Indian Board President's XI 296 (Rahul 72, Steyn 3-46) & 92 for 0 (Pujara 49*, Rahul 43*) drew with South Africans 302 (de Villiers 112, Thakur 4-70)


AB's ton and SA's bowling struggle

Firdose Moonda reports on the South Africa's drawn game against Board President's XI in Mumbai

AB de Villiers scored his fourth century of the tour to save the South African side's blushes after a collapse in the morning session on the second day of their tour game against the Indian Board President's XI. De Villiers and wicketkeeper Dane Vilas were the only specialist batsmen to score more than 25 after the rest fell to the young Indian pace pair of Shardul Thakur and Nathu Singh. The South African batsmen's short stays in the middle gave the tail-enders some time to get a feel of willow on leather and allowed the side's spinners another outing before the first Test next week.

None of the Board President's XI bowlers are in the Indian Test squad but Thakur made a case for himself with searing spells on both days. On Friday evening, Thakur removed Stiaan van Zyl and Simon Hamer and, on the second morning, he added the wickets of Faf du Plessis and Hashim Amla to his tally.

Thakur's strategy was simple: assault the area outside off and draw batsmen forward with a fullish length. He beat Dean Elgar, du Plessis and Amla, and also induced inside edges from them - the first one from Amla dropped short of second slip - before du Plessis fell trying to flick Thakur on the legside and played down the wrong line. The bowler's lbw appeal was successful and the Board President's XI caused some early jitters for the tourists.

Amla's lean run continued, and Elgar also edged to slip, off Nathu Singh, to leave the South Africans looking vulnerable. They lost three wickets for three runs in the space of five overs, sunk to 57 for 5 and de Villiers found himself with a job to do. Suddenly what was supposed to be a practice match became a patience game.

Thakur continued to probe outside off, Nathu reined in his pace and concentrated on discipline instead, and de Villiers and Temba Bavuma waited it out.

Thakur's morning spell ended after 7.4 overs with returns of 2 for 20, and things began to get a little easier for the visitors. De Villiers' fine form continued - he found gaps and the boundary and pushed for runs - although Bavuma's main concern seemed centered on survival. Cheteshwar Pujara could have used that opportunity to bring on the spinners but he kept the quicks on and it paid off. Bavuma was also caught in the cordon to leave the South Africans shaky at 111 for 6.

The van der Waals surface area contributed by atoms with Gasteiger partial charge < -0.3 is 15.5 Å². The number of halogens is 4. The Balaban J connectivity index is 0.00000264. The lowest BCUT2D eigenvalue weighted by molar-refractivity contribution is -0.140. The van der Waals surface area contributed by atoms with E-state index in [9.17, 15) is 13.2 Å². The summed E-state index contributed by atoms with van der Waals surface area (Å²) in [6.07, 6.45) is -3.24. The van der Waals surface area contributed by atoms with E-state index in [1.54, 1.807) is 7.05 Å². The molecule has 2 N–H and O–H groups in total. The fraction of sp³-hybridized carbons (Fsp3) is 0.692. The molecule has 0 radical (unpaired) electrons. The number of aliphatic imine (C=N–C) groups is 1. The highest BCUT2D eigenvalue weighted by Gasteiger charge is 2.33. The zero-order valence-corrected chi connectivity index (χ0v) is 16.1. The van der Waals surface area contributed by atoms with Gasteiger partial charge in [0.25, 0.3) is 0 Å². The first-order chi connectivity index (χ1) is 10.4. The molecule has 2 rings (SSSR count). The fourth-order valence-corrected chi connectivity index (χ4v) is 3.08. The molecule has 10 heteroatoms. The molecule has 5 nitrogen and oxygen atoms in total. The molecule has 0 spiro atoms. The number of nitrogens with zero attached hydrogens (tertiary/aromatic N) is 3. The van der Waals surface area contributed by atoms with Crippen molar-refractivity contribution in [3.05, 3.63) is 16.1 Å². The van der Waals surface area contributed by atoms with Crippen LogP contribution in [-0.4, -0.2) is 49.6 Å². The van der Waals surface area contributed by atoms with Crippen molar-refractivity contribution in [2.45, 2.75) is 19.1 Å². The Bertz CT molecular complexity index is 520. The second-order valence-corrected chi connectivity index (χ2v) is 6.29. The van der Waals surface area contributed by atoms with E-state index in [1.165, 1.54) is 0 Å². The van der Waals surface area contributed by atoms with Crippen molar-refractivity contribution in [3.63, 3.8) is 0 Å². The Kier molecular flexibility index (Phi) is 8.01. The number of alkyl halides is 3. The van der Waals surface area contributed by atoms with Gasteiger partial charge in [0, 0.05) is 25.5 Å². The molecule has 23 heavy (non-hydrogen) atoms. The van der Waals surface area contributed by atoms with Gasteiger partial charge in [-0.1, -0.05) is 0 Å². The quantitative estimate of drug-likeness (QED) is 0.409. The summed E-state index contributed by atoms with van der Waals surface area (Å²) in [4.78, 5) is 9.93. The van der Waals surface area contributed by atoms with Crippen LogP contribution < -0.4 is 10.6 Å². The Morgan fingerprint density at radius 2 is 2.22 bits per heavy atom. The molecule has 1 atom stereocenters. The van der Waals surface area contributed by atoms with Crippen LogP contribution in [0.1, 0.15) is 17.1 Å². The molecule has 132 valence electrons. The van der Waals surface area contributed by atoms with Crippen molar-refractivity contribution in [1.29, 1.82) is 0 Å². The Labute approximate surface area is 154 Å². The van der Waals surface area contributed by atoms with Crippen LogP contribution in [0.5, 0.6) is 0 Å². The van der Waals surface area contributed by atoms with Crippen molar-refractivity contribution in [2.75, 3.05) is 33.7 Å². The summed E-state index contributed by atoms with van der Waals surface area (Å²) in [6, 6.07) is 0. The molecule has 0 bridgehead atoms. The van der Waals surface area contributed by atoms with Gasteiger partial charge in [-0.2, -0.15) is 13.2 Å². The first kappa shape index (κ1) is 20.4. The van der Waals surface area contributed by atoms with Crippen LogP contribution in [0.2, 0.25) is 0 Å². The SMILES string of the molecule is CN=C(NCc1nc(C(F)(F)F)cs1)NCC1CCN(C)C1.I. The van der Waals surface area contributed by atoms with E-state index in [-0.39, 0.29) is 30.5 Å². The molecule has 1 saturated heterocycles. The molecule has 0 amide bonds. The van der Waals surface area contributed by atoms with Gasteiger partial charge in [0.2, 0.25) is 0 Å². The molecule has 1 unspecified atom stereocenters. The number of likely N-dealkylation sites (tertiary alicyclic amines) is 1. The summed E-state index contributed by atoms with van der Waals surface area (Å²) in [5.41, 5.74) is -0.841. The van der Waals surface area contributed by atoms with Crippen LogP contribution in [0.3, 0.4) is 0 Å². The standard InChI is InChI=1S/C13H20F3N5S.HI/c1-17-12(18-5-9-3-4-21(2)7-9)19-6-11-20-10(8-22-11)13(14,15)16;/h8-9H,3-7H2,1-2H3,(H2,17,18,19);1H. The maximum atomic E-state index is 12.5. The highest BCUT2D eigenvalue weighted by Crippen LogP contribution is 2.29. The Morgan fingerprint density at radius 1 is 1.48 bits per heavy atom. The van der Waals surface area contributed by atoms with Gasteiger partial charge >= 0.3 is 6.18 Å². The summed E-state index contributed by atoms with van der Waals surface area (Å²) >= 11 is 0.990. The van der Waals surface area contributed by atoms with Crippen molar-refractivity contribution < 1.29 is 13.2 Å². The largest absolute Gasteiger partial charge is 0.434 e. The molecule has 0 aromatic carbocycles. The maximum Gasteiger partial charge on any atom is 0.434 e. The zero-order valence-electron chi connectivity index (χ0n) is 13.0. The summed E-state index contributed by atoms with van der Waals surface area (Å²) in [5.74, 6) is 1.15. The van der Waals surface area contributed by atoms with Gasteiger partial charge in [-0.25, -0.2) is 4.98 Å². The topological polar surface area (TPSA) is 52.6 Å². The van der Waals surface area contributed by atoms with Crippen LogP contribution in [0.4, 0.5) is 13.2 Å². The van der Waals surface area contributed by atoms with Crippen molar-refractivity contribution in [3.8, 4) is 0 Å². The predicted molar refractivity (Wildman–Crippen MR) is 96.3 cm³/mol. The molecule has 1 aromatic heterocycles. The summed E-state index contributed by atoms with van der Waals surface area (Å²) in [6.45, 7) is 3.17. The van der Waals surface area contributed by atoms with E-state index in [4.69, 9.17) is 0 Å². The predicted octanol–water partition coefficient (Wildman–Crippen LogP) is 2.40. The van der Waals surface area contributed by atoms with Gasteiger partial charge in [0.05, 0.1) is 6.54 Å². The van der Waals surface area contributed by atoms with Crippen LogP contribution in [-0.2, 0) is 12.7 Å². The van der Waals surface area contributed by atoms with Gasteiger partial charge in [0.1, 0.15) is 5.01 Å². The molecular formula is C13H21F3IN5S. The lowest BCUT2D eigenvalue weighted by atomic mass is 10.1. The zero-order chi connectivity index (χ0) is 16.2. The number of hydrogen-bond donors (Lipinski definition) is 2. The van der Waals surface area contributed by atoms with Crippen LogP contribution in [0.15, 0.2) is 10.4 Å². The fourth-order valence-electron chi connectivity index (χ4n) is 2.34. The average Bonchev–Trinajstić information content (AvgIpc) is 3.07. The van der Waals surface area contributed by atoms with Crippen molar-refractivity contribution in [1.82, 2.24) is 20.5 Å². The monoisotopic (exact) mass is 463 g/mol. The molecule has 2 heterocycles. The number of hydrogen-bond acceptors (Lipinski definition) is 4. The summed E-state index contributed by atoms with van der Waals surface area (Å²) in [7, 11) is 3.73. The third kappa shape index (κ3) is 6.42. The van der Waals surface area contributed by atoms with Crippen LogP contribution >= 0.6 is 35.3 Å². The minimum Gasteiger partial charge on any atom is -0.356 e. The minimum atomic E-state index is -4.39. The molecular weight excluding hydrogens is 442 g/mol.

Spin was finally introduced in the over before lunch and continued after the break but Vilas dealt with it well. He shared in a 115-run stand with de Villiers, built on creative batting and strike rotation - the run he took to reach his fifty was particularly risky - to give a glimpse of what he can offer in the middle order.

The small crowd that occupied the top tier of the main stand was more interested in de Villiers, and their chant of "ABD, ABD" grew louder with each shot he played. The pull and sweep were particularly well received but the drive down the ground to bring up his hundred was, by popular consent, the shot of the day.

Ultimately, spin worked for the Board President's XI, when Vilas was bowled around his legs by offspinner Jayant Yadav but the spark had been taken out of any semblance of a contest. De Villiers looked ready to bat all day but was also bowled by Yadav, and the Board President's XI may have hoped for a quick way through the rest of the line-up.

Instead, they had to put up with Dale Steyn and his license to thrill. Steyn smacked the first ball after tea over the long-on boundary for six, and kept going in that vein. He found the boundary six times after that while Philander played a more watchful knock, as he is expected to do in the Tests. Kuldeep Yadav accounted for both of them to ensure the South Africans only had a six-run lead. With less than a session to go, however, the margin was irrelevant.

More important was the shootout the South Africans seemed to having between Simon Harmer and Dane Piedt, who opened the bowling. Both were frenetic in trying to prove their worth and searched for wickets without success. Imran Tahir and Dean Elgar took over, resulting in consequences South Africa could rue. Tahir injured a finger while fielding in his follow-through and although he continued bowling, he left the field soon after.

The Board President's XI also benefited from the lengthy last session. KL Rahul and Pujara, their two batsmen who are in the Test squad, got a good look at South Africa's attack sans the frontline seamers. Pujara made up for his small contribution in the first innings with an unbeaten 49.